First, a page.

The family of a man who died earlier this year after allegedly being poisoned by his wife has filed a wrongful death lawsuit against the drug company, hospital and six doctors who they believe could have taken steps to prevent his death.
Xiaoye Wang died at the University Medical Center of Princeton in January, nearly two weeks after he was admitted for abdominal pains and numbness in his hands and feet. His wife, Tianle “Heidi” Li has been charged with murder for allegedly poisoning him with thallium, a highly toxic radioactive substance. Though once used in rat poison and insecticides, doctors now use Thallium to help diagnose coronary artery disease.
Li was employed as a chemist at Bristol Myers Squibb, where she allegedly obtained the poison. The lawsuit claims that the pharmaceutical company failed implement adequate security measures to guard against unauthorized access to thallium and other dangerous substances.
The lawsuit also claims that the hospital failed to take reasonable measures to protect Wang after he was admitted to the hospital. Li allegedly administered the poison to Wang both before and after he was hospitalized.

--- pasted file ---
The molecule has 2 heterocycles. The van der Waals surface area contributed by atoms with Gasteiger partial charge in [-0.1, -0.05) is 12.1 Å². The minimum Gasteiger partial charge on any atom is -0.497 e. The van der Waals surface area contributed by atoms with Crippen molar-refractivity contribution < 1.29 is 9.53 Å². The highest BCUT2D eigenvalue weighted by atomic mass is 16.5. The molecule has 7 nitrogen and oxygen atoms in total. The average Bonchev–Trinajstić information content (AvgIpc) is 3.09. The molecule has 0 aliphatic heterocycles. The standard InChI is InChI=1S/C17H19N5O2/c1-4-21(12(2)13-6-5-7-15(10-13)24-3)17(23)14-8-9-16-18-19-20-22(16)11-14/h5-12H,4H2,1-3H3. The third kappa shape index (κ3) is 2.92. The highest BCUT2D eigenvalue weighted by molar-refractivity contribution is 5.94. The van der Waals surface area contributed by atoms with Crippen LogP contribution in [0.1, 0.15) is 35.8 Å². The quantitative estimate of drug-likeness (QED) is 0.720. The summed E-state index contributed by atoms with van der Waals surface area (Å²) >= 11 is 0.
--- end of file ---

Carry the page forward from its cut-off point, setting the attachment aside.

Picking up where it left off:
Court documents indicate that Wang had told doctors at the hospital that he was afraid that his wife was poisoning him and asked to have his urine tested for toxic substances. Hospital staff apparently interpreted his request as a possible indication of paranoia and continued to allow Li to access his room. Doctors did not identify thallium poisoning as the source of Wang’s illness until the day before his death, and by the time an antidote arrived they were unable to save him.
Wang reportedly told his doctors that he and Li were planning to divorce. The couple had lived in Monroe Township with their two-year-old son, who is now in the care of a relative. Li has pleaded not guilty to the murder charge.